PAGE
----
Dear friends in causality,
Below are a few items you might find to be of some interest and possibly some challenge.
A new book containing a collection of recent articles on causation, some tutorial in nature, is now available from College Publications (2010.) Title: Heuristics, Probability and Causality, Editors: R. Dechter, H. Geffner and J. Halpern.
For table of contents, preface and more information please click on:
As you can see, I have had a natural indirect effect on the cover design, but zero controlled direct effect.
A symposium on causality and related topics by some of the contributors to “Heuristics, Probabilities and Causality” was held at UCLA on March 12. Videos of lectures, by: C. Hitchcock, S. Greenland, T. Richardson, J. Robins, R. Scheines, J. Tian, Y. Shoham and J. Pearl, can be viewed here:
Videos of additional lectures will be posted in the near future.
Recent entries on our Causality-Blog include:
An open letter from Judea Pearl to Nancy Cartwright concerning “Causal Pluralism”, a topic central to a discussion of her book “Hunting Causes” which appeared recently in Economics and Philosophy 26:69-77. (Posted May 31, 2010), and
A lively discussion by T. Richardson, J. Robins and J. Pearl on the structure of the causal hierarchy and the scientific roll of untestable counterfactual assumptions. (Posted May 3 and May 15, 2010)
Both are posted on http://causality.cs.ucla.edu/blog/.
A recent posting on my web-page is a paper titled: “The Mediation Formula: A guide to the assessment of causal pathways in non-linear models” which explains why traditional methods of mediation analysis yield distorted results when applied to discrete data, even when correct parametric models are assumed and all parameters are known precisely. The Mediation Formula circumvents these difficulties.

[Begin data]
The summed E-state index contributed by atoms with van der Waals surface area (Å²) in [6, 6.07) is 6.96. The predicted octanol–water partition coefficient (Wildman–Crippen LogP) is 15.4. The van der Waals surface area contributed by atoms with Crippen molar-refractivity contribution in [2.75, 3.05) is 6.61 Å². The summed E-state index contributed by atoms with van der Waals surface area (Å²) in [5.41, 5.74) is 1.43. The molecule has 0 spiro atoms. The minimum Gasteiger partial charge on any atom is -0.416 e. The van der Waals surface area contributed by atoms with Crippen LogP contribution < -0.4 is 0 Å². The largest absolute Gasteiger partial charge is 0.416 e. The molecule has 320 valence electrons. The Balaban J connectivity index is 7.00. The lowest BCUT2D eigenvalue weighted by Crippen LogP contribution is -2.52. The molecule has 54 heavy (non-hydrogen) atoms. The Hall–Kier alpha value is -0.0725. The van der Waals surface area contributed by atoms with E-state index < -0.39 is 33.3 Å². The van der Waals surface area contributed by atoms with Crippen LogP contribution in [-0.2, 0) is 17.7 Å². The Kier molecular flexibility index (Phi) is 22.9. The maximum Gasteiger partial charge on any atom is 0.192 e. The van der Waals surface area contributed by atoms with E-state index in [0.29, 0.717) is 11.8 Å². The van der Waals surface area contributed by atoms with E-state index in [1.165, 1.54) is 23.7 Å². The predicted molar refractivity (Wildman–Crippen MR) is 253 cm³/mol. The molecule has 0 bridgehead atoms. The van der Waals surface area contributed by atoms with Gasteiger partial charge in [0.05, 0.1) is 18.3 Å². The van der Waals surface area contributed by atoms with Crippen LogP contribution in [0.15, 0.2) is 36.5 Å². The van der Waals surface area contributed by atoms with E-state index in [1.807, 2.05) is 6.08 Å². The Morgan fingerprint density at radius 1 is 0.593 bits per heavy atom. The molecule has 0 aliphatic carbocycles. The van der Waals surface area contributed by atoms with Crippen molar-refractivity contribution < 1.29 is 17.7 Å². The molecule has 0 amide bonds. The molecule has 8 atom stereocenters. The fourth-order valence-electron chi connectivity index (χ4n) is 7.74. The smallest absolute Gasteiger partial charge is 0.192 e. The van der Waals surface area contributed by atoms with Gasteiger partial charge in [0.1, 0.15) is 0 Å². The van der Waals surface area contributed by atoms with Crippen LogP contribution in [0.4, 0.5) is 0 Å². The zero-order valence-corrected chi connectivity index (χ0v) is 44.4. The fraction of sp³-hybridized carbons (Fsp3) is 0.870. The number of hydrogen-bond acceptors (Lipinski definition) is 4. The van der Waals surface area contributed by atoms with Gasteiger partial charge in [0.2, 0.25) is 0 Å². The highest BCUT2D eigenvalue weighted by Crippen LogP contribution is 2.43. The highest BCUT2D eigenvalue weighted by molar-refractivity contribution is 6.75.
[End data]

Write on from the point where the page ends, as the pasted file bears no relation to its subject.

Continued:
Another posting of potential interest is Technical Report R-364, by T. Kyono (Master Thesis), titled: “Commentator: A Front-End User-Interface Module for Graphical and Structural Equation Modeling”. It take a DAG as input and prints (1): all identifiable direct effects, (2) all identifiable causal effects, (3) all (minimal) sets of admissible covariates, (4) all instrumental variables, and (5) (almost) all testable implications of a model. The source code is available upon request. http://ftp.cs.ucla.edu/pub/stat_ser/r364.pdf
Finally, I have received inquiries regarding a slide that I used at NYU, in which an instrumental variable poses as an innocent confounder and, upon adjustment, amplifies, rather than reduces confounding bias. The moral of the story was (and is) that “outcome assignment” is safer to model than “treatment assignment”. The pertinent paper is R-356, or http://ftp.cs.ucla.edu/pub/stat_ser/r356.pdf
As always, your thoughts are welcome and will surely be put into some good cause when conveyed to other blog readers.